Stars: Karoline Herfurth, Sebastian Urzendowsky, Axel Prahl, August Zimer, Klara Manzel and John Keogh
Director: Kaspar Heidelbach
Scriptwriter: Lothar Kurzawa
Degeto Films/Corinth Films
German Language (subtitled)
No rating but could be PG 13 for themed material
Running Length: 100 minutes
Screened at Kansas International Film Festival (KIFF) October 2011
The German government in the 1930’s certainly had their ideas about race and culture. It was all right to do informal business or greet someone of the Jewish faith, but that was it. Separate but equal was sliding downhill fast. The 1936 Berlin Olympics held, and still holds, center stage for many reasons including Jesse Owen. What a day that must have been. In “Berlin 36,” based on the true story of the champion woman high jumper, Gretel Bergmann (Karoline Herfurth), we see that the women’s side had just as much controversy, abet quietly. Bergmann was a Jew. To appease the American government, a Jew was allowed to compete in the 1936 Berlin Olympics. However, the word “compete” came to have a different interpretation by Germany altogether.
Gretel Bergmann was an accomplished and talented young athlete. High jump was her sport and her parents, partly to protect her, sent her to England in her teen years. There, she became the British Woman’s Champion. This brought attention to the Bergmann family, and a call for Gretel to come home and compete for Germany. Hesitantly, she arrived only to find the pressure that the Nazi regime had placed on her family and then on her. She could practice, compete on their terms, but not win. All the while, the American Ambassador, Avery Brundage (John Keogh), seemed unaware of what was going on, other than that as soon as Gretel’s name was on a roster to compete, the American athletes were on their way to Berlin.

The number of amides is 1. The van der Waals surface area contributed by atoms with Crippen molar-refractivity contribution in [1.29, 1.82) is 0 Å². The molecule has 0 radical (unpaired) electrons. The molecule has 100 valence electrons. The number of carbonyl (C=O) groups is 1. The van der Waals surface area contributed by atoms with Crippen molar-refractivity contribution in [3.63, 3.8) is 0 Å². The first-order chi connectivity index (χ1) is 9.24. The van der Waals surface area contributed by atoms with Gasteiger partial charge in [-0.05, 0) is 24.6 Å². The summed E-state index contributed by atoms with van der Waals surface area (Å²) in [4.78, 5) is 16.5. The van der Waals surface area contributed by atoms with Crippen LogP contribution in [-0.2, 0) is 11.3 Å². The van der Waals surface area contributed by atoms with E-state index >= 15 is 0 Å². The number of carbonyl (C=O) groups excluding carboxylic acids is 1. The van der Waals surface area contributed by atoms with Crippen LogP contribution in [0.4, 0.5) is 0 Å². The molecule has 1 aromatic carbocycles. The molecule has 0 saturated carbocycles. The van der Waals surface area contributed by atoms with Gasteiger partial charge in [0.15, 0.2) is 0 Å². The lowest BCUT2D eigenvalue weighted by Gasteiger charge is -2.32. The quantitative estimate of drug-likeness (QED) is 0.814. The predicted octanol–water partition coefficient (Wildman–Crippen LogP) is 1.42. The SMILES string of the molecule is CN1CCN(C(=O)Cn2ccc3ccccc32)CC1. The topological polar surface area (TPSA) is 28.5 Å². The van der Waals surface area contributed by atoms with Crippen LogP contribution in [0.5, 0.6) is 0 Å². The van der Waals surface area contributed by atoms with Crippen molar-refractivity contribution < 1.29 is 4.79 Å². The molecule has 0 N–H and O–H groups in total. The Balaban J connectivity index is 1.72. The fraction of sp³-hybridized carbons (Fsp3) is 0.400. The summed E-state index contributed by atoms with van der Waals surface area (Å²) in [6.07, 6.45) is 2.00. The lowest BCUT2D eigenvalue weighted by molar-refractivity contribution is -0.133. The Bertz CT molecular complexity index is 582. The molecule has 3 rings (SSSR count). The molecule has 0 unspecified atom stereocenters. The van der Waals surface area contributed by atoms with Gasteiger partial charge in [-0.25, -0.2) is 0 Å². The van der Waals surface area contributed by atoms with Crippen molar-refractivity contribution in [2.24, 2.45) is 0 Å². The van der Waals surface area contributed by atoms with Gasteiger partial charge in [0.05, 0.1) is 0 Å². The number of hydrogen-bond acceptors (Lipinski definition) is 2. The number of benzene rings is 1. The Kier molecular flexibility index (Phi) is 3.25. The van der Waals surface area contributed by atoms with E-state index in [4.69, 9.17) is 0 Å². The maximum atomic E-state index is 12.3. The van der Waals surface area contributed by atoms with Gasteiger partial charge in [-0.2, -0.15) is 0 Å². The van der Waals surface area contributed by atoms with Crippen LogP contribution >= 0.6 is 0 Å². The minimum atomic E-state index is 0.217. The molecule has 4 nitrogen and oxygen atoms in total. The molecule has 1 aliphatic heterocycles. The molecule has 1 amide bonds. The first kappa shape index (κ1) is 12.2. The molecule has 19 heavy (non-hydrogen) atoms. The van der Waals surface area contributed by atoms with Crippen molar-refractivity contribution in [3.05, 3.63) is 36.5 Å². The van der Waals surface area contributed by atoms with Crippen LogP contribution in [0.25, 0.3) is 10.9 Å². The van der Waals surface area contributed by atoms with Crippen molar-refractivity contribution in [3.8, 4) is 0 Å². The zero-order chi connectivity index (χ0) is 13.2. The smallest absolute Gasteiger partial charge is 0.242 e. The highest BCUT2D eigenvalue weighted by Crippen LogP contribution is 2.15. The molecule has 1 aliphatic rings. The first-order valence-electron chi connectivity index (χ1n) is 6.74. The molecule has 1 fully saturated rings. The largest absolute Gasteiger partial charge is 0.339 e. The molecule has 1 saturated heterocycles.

During training, Gretel’s first coach (Axel Prahl) encourages her, but is quickly replaced and disgraced. Gretel is always winning. The second coach (Robert Gallinowski) starts out firm, but he, too, has to walk a fine line or be fired. Gretel was supposed to have her own room, but ends up getting a room-mate, Marie Ketteler (Sebastian Urzendowsky.) A girl with arms that a halfback would envy and a walk decidedly not feminine. (Part of the film is Marie’s story.) Though Gretel’s training schedule is tossed about, she and Marie become friends.
“Berlin 36” gives you a bird’s eye view on what goes on behind the scenes in government and Olympics. Athletes are pawns in the power struggle. Anything to win. The end of the film shows what happened to Gretel Bergmann and Marie Ketteler. Hollywood made some adjustments to the story.
Production values are good and the atmosphere of the 1930’s is keen. Karoline Herfurth’s Gretel rarely smiles and can toss out a sarcastic remark handily. The scene stealer is Sebastian Urzendowsky as Marie Ketteler, who has to maintain a duel identity and does so with clarity. The rest of the cast is a bit wooden in presentation. The sport of high jumping may not have meant much to observers, but you can see the strength it takes to propel oneself upward and over that bar without assistance. Some jump forward, others from the side. Some have stage fright while others have ice in their veins. But they are athletes competing in games, and the game of politics definitely belongs elsewhere.
Copyright 2011 Marie Asner